Refugee rights group to sue cops over De Doorns

A VOCAL refugee rights group has threatened legal action against Western Cape police, accusing the cops of "standing by and watching" as 2000 Zimbabwean farm workers were driven out of the De Doorns informal settlement two weeks ago.

A VOCAL refugee rights group has threatened legal action against Western Cape police, accusing the cops of "standing by and watching" as 2000 Zimbabwean farm workers were driven out of the De Doorns informal settlement two weeks ago.

Local residents accused the Zimbabwean nationals of stealing their jobs on farms before driving them from the area, then demolished their shacks and stole their possessions.

The Zimbabwean nationals have been living in tents on a sports field in the small town, 140km from Cape Town, ever since.

Cape Town-based People Against Suffering, Suppression, Oppression and Poverty (Passop) told Sowetan yesterday that it was pursuing legal action against the police, accusing the cops of allowing local residents to loot the property of the Zimbabwean refugees.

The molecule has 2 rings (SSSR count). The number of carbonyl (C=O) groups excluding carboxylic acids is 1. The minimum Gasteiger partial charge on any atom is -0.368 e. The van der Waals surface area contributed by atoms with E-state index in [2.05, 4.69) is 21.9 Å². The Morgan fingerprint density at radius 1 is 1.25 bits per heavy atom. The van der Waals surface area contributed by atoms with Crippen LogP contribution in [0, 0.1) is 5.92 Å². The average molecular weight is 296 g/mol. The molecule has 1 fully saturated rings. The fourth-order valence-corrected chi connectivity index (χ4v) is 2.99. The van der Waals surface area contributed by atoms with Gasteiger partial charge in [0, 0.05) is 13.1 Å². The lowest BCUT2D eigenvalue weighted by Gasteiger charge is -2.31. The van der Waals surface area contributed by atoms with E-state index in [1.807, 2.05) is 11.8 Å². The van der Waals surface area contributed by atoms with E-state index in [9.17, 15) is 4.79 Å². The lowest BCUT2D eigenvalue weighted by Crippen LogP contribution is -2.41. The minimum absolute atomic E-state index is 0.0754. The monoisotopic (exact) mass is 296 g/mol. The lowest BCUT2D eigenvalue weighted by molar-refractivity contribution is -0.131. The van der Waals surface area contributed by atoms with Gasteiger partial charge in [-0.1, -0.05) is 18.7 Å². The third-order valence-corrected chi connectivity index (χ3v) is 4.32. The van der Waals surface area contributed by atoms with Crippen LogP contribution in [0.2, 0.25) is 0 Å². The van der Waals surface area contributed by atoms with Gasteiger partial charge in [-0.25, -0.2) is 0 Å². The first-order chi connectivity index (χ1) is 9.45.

Passop's Braam Hanekom said the refugees lost belongings to the value of R5million.

Hanekom called on the government and UN High Commissioner for Refugees to give reintegration packages to the refugees who have lost everything.

He said though living conditions in the camp were "sub-standard", with 2000 people sharing six showers, it would not be safe for the displaced people to be reintegrated into the community for at least the next three months.

When Labour Minister Membathisi Mdladlana visited the camp last week he heard that farmers allegedly preferred to hire Zimbabweans because they were willing to work for less.

One refugee said she did not want to return to Zimbabwe, but "it was too soon to return to the local community".

"We are seasonal workers. I want to work and then go back home," she said.

Another man who has lost all his belongings during the looting, except for the clothes he was wearing, said it was unsafe to reintegrate.

A week ago 23 suspects were arrested and remanded in custody. They will appear in the De Doorns magistrate's court again today.

Yesterday the Women on Farms project held a Women's Day of Prayer in De Doorns and said it would conduct "intensive mediation workshops with South African and Zimbabwean women workers" during the 16 Days of Activism Against Women and Child Abuse.

Women on Farms condemned the attacks but accused the Department of Labour of failing to enforce labour laws, "leaving people fighting each other over poverty jobs".

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